Friday, 4 November 2016

Lapis X Two

Making Bright Blue Studs, Step By Step

I went back to lapis lazuli — one of my favorite stones — for this pair of stud earrings.

The stunning blue of lapis lazuli, prized since ancient Egypt, looks fabulous on silver. I made a pair of lapis studs for myself a few years ago and they remain one of my favorite pairs.

For this set, I decide to use my riveting hammered to texture the sterling silver, creating a series of cross hatched lines instead of the dimples a ball peen would produce. This photo shows a piece of sterling sheet after the hammering. The dimpled look can be seen around the circles I previously cut for my sunstone studs. You hammer texture before cutting a piece from the sheet to avoid distorting the edges.

Making the Parts


Bezels are the most common setting for round cabochons. They hold the stones securely and the look of a silver edge around lapis is quite elegant.

This pair of 8mm stones required a thinner strip of fine (pure) silver than I had on hand, so I used a pair of cutters to very carefully cut the wire along its length. Next, I shaped two pieces to fit around the stones and used flush cutters to trim them to the exact lengths I needed. After checking fit, I soldered the ends together to make the silver circles.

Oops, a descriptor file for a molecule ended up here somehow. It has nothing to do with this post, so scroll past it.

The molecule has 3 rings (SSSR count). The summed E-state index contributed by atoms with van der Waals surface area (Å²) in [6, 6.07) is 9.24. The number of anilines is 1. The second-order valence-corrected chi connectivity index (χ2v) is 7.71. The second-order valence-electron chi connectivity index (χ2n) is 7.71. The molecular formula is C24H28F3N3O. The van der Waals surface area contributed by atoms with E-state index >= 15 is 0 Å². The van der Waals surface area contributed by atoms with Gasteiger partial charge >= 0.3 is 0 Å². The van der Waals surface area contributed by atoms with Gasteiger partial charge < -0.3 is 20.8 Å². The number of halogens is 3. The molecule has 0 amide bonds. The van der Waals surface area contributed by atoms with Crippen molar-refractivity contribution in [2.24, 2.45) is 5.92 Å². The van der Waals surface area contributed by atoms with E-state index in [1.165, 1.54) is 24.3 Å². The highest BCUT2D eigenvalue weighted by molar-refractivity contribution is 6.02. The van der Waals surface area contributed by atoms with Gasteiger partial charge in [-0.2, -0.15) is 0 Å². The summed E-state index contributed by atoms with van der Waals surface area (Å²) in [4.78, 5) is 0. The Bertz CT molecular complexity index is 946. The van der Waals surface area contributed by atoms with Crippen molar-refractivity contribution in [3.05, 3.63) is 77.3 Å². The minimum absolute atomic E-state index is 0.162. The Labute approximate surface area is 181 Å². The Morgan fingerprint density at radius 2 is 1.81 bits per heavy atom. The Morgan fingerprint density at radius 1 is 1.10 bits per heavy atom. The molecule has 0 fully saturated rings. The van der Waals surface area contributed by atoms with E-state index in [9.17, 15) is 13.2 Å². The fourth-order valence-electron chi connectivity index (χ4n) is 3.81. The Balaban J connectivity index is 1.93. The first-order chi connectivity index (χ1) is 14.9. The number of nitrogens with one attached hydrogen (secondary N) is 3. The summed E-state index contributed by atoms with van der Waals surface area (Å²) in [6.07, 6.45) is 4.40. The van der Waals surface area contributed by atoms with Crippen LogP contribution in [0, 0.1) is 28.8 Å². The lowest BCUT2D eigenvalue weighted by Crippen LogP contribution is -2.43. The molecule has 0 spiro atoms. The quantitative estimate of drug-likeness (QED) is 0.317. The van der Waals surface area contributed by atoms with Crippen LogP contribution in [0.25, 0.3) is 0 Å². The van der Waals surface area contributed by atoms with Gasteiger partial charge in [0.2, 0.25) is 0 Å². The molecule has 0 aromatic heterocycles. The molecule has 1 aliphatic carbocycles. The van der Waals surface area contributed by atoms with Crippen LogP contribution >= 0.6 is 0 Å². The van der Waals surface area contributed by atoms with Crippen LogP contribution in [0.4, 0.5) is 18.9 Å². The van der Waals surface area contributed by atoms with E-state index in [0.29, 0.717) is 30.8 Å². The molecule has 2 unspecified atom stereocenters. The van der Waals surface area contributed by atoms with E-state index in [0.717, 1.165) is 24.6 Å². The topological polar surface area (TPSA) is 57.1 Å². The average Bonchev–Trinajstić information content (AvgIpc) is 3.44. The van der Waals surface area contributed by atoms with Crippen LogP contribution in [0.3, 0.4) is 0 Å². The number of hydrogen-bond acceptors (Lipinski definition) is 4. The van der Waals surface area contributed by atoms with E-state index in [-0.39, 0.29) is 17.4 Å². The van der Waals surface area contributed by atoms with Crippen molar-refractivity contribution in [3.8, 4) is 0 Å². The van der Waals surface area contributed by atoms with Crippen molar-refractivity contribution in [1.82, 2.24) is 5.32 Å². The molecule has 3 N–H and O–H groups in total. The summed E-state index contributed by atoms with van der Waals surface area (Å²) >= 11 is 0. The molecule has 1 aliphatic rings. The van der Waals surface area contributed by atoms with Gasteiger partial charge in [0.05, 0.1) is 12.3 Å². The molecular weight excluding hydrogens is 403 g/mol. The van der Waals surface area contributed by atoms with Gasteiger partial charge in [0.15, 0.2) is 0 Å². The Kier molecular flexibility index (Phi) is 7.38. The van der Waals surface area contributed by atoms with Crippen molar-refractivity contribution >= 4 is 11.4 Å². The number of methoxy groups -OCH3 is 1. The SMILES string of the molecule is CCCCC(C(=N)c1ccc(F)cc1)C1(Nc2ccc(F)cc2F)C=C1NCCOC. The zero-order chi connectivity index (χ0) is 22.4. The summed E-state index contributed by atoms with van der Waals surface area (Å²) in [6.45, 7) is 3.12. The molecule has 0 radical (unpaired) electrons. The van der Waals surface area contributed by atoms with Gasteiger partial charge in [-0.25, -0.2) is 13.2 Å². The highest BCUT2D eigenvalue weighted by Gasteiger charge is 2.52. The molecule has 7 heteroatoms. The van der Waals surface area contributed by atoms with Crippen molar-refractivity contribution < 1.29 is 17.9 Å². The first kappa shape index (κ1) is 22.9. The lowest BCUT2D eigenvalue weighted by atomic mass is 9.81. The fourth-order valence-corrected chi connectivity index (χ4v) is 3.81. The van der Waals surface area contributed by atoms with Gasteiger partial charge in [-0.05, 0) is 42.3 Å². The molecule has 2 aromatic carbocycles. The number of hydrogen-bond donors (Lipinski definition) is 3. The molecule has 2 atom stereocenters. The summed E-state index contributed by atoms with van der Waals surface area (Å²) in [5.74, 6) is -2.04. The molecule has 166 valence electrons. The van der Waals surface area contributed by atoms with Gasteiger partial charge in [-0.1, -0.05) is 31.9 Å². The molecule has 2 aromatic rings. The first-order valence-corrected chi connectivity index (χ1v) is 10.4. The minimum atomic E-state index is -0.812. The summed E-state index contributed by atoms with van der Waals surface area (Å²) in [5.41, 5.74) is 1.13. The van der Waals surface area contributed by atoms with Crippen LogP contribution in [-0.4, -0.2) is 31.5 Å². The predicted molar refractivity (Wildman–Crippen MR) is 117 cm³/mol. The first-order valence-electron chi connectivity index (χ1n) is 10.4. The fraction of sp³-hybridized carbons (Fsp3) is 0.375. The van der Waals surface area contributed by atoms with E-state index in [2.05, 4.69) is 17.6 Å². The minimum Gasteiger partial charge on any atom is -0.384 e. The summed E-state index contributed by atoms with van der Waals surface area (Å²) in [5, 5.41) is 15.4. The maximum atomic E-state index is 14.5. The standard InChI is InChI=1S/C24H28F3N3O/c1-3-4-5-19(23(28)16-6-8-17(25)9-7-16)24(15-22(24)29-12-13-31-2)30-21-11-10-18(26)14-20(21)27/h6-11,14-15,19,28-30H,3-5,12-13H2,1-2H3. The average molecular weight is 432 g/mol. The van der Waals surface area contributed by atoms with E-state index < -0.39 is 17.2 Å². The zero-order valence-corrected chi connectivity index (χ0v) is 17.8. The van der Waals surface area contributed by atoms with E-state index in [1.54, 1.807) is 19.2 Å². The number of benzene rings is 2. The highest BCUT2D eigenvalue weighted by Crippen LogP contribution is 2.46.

Fitting & Assembly Comes Next




Here are the parts. The bezels fit perfectly so I  am ready to move on.

Getting a Great Finish Takes Work


To end up with a mirror polish on the silver, I start with a file, smoothing the outer edges of the discs. In some cases, even the top and bottom surfaces will need filing.


There Are No Shortcuts

In total, the silver for studs like these gets treated with four grades of sandpaper (from 400 to 1000 grit) before the bezels are soldered on. That is just the first polishing/finishing stage for any piece of jewelry.





I make earring of this type quite often, varying the finish I give the silver and the stones I use. One thing I always do is set the stones near one edge and mount the ear post opposite. This is to ensure that the studs — both of them — will always sit properly on your ears, with the stones at the bottom.

Polishing — Stage Two



Once the solder work is completed (including putting ear posts on the back) final polishing begins. Those four grades of sandpaper leave a slightly rough finish. The final stage, to remove sanding marks and bring up a brilliant polish, involves five levels of these polishing discs. (And people wonder why handcrafted jewelry is more expensive than similar looking items at a big box store!)

Protecting the Stones

Final step is to cover the silver with painters' tape while using steel stone setting tools.

For the record, apart from the files, papers and polishers, this simple pair of earrings called for one anvil, two hammers, three different cutters, a soldering torch and charcoal soldering block, a couple of pairs of jewelers' pliers, a rotary tool, and a steel burnisher. Yes, I have lots of tools ;-)